Maximus' role as a general is not the result of megalomania but rather a function of his love for Rome, for his family, and for his friend, Marcus Aurelius. This is clearly demonstrated when he is offered the empire of Rome from the dying emperor, and Maximus, the family man, tries to refuse. Maximus is torn between his own desire to be with his family and his desire to, essentially, help his friend and country by taking over upon Aurelius' death and then handing over power to the Senate. This is a clear indicator that he is not power mad: he would rather tend his farm and family rather than a huge block of the world's population.

His hopes of spending time with his family are ultimately shattered when, upon his return home, he finds his wife and child dead, mutilated and hanging. Their deaths were...

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Essay on "Gladiator".

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Gladiator (2000)

Published by The Massie Twins

Score: 9/10

Genre: Adventure and Drama Running Time: 2 hrs. 35 min.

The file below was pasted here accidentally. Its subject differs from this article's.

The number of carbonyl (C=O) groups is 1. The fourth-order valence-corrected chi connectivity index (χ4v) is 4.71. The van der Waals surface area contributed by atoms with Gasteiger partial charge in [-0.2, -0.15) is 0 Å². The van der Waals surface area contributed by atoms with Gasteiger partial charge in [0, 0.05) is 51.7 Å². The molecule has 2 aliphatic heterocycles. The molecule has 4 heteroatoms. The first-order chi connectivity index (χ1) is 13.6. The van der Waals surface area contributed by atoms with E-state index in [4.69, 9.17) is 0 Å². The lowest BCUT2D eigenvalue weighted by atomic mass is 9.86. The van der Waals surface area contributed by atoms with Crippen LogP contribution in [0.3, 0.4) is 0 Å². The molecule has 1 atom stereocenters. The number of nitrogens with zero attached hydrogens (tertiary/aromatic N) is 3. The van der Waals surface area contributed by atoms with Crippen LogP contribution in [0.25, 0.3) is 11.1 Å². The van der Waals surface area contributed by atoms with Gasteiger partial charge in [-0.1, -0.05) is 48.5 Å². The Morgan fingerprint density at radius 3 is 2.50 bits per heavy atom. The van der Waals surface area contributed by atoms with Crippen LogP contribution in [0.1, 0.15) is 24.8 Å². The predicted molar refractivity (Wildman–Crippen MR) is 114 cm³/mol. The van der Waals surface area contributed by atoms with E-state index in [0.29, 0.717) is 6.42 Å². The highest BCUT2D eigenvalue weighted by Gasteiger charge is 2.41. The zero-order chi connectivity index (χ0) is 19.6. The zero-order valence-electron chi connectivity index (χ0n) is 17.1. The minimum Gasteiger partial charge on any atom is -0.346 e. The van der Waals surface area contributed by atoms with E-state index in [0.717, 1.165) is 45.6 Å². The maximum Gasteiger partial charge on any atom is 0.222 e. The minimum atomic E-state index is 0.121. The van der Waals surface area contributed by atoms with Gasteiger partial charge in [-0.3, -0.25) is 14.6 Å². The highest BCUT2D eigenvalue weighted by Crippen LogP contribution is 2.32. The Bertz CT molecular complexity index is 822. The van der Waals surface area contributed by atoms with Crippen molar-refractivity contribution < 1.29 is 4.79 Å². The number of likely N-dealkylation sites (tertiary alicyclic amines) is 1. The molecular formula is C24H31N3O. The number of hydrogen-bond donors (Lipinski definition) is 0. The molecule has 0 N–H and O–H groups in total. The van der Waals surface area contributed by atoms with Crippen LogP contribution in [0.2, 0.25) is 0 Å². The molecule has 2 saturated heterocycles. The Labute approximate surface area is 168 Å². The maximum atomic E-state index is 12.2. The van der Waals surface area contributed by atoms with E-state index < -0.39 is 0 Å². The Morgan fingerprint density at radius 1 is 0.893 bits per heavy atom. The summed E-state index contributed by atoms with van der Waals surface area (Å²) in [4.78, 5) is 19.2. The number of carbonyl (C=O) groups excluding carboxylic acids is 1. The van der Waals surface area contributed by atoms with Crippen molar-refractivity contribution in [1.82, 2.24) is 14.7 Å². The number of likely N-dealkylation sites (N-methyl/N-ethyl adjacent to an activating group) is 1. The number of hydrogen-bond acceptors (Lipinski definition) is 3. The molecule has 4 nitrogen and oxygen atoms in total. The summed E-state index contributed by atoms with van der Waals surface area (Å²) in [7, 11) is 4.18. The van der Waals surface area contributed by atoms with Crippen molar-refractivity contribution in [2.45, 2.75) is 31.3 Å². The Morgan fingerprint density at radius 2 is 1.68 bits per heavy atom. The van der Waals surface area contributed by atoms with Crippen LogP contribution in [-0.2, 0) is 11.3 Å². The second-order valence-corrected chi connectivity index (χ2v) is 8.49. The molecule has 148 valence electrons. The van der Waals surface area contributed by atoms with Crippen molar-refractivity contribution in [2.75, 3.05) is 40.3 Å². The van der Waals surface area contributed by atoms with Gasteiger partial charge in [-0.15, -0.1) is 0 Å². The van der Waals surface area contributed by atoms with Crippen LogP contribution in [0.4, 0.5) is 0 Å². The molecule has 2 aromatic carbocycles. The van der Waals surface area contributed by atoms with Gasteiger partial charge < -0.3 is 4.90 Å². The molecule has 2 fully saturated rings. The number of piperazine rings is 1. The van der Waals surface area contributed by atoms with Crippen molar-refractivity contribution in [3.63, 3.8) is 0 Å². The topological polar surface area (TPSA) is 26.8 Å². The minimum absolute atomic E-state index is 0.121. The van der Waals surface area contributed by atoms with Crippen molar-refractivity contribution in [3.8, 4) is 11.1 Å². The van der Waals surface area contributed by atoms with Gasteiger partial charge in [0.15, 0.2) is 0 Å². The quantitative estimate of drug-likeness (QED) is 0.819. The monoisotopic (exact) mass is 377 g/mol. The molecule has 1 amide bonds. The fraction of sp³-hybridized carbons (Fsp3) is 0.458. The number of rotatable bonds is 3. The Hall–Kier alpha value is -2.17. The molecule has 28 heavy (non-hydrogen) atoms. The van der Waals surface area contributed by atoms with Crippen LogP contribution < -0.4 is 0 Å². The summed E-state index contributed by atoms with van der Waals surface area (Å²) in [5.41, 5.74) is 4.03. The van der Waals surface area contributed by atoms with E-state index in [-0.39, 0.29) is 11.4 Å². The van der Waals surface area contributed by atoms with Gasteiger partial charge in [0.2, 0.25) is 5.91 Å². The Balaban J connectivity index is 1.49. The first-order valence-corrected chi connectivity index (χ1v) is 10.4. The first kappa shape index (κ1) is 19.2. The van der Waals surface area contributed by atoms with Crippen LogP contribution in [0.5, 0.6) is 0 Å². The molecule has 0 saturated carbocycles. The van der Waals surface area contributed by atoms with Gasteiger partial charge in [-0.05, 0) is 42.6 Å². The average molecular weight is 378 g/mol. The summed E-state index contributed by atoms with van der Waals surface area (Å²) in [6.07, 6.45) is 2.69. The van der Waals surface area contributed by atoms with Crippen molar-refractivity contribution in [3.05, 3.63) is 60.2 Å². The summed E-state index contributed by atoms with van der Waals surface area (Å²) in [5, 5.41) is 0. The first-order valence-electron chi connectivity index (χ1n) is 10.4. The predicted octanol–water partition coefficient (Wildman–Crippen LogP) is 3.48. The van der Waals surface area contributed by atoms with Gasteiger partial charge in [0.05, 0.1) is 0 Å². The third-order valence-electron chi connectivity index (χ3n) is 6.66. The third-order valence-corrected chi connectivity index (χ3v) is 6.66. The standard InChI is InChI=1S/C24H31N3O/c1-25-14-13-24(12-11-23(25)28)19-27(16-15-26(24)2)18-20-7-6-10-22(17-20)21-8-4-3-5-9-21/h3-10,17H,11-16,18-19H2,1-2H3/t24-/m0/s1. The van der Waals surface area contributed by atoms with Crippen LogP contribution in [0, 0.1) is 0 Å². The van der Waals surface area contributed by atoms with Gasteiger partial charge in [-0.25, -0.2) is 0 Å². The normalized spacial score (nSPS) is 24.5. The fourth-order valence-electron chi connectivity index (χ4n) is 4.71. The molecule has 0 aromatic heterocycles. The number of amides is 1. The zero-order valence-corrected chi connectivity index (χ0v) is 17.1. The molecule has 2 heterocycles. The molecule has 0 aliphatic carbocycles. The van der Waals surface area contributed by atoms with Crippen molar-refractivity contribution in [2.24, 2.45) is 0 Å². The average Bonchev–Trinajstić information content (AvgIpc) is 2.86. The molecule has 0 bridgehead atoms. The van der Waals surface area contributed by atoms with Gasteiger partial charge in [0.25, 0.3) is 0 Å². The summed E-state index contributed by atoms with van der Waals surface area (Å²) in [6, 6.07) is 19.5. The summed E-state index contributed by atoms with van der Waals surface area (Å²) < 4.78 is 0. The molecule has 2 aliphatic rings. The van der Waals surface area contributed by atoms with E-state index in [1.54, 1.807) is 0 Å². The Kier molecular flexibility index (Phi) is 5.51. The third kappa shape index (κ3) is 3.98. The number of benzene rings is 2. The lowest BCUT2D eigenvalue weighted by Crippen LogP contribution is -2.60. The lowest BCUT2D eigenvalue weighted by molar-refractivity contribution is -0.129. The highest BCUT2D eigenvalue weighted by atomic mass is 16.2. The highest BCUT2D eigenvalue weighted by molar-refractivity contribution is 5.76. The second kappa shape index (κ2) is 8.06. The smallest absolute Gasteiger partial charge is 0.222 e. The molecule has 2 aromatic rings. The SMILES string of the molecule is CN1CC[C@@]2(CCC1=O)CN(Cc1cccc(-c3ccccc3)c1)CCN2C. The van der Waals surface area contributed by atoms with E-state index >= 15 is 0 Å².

Release Date: May 5th, 2000 MPAA Rating: R

Director: Ridley Scott Actors: Russell Crowe, Joaquin Phoenix, Connie Nielsen, Oliver Reed, Richard Harris, Derek Jacobi, Djimon Hounsou, David Schofield, John Shrapnel, Tomas Arana, Tommy Flanagan

T

he Roman Empire was at the height of its power under the rule of the Caesars, commanding more than one-quarter of the world’s population. In the year 180 A.D., at the close of elderly Emperor Marcus Aurelius’ (Richard Harris) twelve-year campaign against the barbarian tribes in Germania, only one stronghold remains. Celebrated general Maximus (Russell Crowe) victoriously leads his army into combat, hoping to be released from service to finally journey back to his family (after nearly three years in the field). Aurelius’ immoral son Commodus (Joaquin Phoenix) anxiously awaits a succession announcement, scheming to amass power and take Rome away from unfavorable politicians. But the Emperor wants Maximus to become a regent and crush the corruption overcoming his domain, and to guide the Senate to rule Rome as a republic.